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- GDP (PPP):
- $3.7 billion
- 0.0% growth
- 5.0% 5-year compound annual growth
- $873 per capita
- Inflation (CPI):
- FDI Inflow:
A reform-minded government has placed Liberia on a path of growth despite numerous challenges. Reforms have dismantled some barriers to trade, simplified business licensing, and eased credit restrictions. In recent years, the government’s core economic policy has focused on promoting broad-based economic growth in the aftermath of the Ebola epidemic and reviving health facilities within a tight fiscal space.
The rule of law is not enforced effectively across the country, and weak property rights and a lack of transparency in the legal system seriously impede private-sector development. Despite reform efforts, systemic corruption increases the cost of business and deters much-needed long-term investment.
In the early 1990s, civil war killed 250,000 Liberians. A peace agreement was reached in 1995, and rebel leader Charles Taylor was elected president in 1997. He was forced to step down in 2003 and was found guilty of war crimes in 2012. Ellen Johnson Sirleaf, president since 2006, was awarded the Nobel Peace Prize in 2011. The country is fragile, but the U.N. peacekeeping mission authorized in 2003 officially transferred peacekeeping responsibilities to Liberia in July 2016. Liberia is rich in natural resources, including rubber, mineral resources, and iron ore. It was one of the countries hit hardest by the 2014 Ebola outbreak in West Africa.
Property rights are not strongly protected, and the rule of law remains uneven across the country, exacerbated by a precarious physical security environment. The judiciary is weak and inadequately resourced. Overall, the poor functioning of government reflects endemic corruption and a lack of administrative capacity. On the positive side, Liberia was the first African state to comply with the Extractive Industries Transparency Initiative.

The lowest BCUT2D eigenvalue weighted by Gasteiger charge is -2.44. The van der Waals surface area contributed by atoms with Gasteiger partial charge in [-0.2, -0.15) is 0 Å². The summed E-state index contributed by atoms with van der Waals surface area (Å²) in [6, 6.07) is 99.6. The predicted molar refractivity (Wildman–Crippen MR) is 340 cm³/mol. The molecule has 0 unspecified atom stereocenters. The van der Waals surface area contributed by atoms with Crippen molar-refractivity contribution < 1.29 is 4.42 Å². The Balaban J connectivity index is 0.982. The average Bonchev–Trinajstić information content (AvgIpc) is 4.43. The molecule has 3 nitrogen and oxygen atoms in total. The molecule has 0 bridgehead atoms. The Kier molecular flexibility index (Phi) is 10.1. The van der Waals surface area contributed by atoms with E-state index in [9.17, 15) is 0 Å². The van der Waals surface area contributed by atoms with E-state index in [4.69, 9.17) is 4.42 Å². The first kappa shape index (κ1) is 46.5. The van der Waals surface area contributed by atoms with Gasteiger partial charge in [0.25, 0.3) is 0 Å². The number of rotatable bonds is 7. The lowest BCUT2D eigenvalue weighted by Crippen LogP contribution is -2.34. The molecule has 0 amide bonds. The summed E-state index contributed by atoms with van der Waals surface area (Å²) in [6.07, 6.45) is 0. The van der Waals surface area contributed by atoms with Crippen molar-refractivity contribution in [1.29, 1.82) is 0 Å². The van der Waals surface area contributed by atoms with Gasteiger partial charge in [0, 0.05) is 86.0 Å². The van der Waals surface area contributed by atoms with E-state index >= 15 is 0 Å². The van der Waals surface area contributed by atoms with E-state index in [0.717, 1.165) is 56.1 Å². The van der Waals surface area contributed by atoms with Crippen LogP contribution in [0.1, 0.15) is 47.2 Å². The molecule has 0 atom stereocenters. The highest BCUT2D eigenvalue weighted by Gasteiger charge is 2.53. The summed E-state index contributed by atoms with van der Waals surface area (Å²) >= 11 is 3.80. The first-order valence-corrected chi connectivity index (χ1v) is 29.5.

Liberia’s top individual income and corporate tax rates are 25 percent. Other taxes include a property tax and a goods and services tax. The overall tax burden equals 19.7 percent of total domestic income. Government spending has amounted to 36.5 percent of total output (GDP) over the past three years, and budget deficits have averaged 6.2 percent of GDP. Public debt is equivalent to 40.0 percent of GDP.
Despite some legislative efforts to modernize the regulatory framework, private investment and production remain severely hampered by bureaucratic inefficiency. With the labor market not fully developed, a large portion of the workforce is engaged in the informal sector. Following the Ebola crisis, the government increased subsidies for education and health care and received higher levels of subsidized food aid from international donors.
Trade is extremely important to Liberia’s economy; the value of exports and imports taken together equals 112 percent of GDP. The average applied tariff rate is 6.1 percent. Foreign investment in several sectors of the economy is restricted, and foreign investors may not own land. A large part of the population remains outside of the formal banking sector, and the inefficient legal framework deters use of financial institutions.